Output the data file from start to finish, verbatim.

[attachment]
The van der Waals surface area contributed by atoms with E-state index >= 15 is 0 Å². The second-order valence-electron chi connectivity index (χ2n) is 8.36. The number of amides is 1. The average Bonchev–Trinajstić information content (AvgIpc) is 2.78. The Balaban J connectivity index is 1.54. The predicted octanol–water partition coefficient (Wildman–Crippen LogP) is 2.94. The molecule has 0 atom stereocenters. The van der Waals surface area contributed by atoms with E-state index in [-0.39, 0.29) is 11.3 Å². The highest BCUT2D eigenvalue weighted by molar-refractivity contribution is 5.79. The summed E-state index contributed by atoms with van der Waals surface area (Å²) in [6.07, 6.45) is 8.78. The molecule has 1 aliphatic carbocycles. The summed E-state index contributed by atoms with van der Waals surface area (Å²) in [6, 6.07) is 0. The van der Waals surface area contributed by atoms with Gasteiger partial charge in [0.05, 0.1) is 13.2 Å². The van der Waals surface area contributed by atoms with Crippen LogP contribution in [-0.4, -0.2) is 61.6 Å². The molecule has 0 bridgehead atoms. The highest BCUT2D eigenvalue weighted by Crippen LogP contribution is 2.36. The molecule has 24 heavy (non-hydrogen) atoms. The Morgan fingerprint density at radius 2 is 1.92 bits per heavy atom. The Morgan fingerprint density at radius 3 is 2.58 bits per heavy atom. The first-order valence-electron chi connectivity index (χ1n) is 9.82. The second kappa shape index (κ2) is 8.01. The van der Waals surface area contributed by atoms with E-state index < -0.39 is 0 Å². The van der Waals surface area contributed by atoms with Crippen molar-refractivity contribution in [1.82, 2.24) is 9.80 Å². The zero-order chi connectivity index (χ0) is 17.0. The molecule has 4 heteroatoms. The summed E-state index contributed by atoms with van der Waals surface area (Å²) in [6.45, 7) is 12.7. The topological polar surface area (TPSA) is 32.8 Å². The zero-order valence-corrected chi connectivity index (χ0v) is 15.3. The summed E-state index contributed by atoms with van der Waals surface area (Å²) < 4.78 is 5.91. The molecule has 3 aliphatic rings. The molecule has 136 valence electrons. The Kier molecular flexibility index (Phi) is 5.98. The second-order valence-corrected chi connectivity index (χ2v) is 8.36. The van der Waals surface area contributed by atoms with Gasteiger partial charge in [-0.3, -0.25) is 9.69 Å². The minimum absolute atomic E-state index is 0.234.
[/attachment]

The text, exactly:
The van der Waals surface area contributed by atoms with E-state index >= 15 is 0 Å². The second-order valence-electron chi connectivity index (χ2n) is 8.36. The number of amides is 1. The average Bonchev–Trinajstić information content (AvgIpc) is 2.78. The Balaban J connectivity index is 1.54. The predicted octanol–water partition coefficient (Wildman–Crippen LogP) is 2.94. The molecule has 0 atom stereocenters. The van der Waals surface area contributed by atoms with E-state index in [-0.39, 0.29) is 11.3 Å². The highest BCUT2D eigenvalue weighted by molar-refractivity contribution is 5.79. The summed E-state index contributed by atoms with van der Waals surface area (Å²) in [6.07, 6.45) is 8.78. The molecule has 1 aliphatic carbocycles. The summed E-state index contributed by atoms with van der Waals surface area (Å²) in [6, 6.07) is 0. The van der Waals surface area contributed by atoms with Gasteiger partial charge in [0.05, 0.1) is 13.2 Å². The van der Waals surface area contributed by atoms with Crippen LogP contribution in [-0.4, -0.2) is 61.6 Å². The molecule has 0 bridgehead atoms. The highest BCUT2D eigenvalue weighted by Crippen LogP contribution is 2.36. The molecule has 24 heavy (non-hydrogen) atoms. The Morgan fingerprint density at radius 2 is 1.92 bits per heavy atom. The Morgan fingerprint density at radius 3 is 2.58 bits per heavy atom. The first-order valence-electron chi connectivity index (χ1n) is 9.82. The second kappa shape index (κ2) is 8.01. The van der Waals surface area contributed by atoms with E-state index < -0.39 is 0 Å². The van der Waals surface area contributed by atoms with Crippen molar-refractivity contribution in [1.82, 2.24) is 9.80 Å². The zero-order chi connectivity index (χ0) is 17.0. The molecule has 4 heteroatoms. The summed E-state index contributed by atoms with van der Waals surface area (Å²) in [6.45, 7) is 12.7. The topological polar surface area (TPSA) is 32.8 Å². The zero-order valence-corrected chi connectivity index (χ0v) is 15.3. The summed E-state index contributed by atoms with van der Waals surface area (Å²) < 4.78 is 5.91. The molecule has 3 aliphatic rings. The molecule has 136 valence electrons. The Kier molecular flexibility index (Phi) is 5.98. The second-order valence-corrected chi connectivity index (χ2v) is 8.36. The van der Waals surface area contributed by atoms with Gasteiger partial charge in [-0.3, -0.25) is 9.69 Å². The minimum absolute atomic E-state index is 0.234.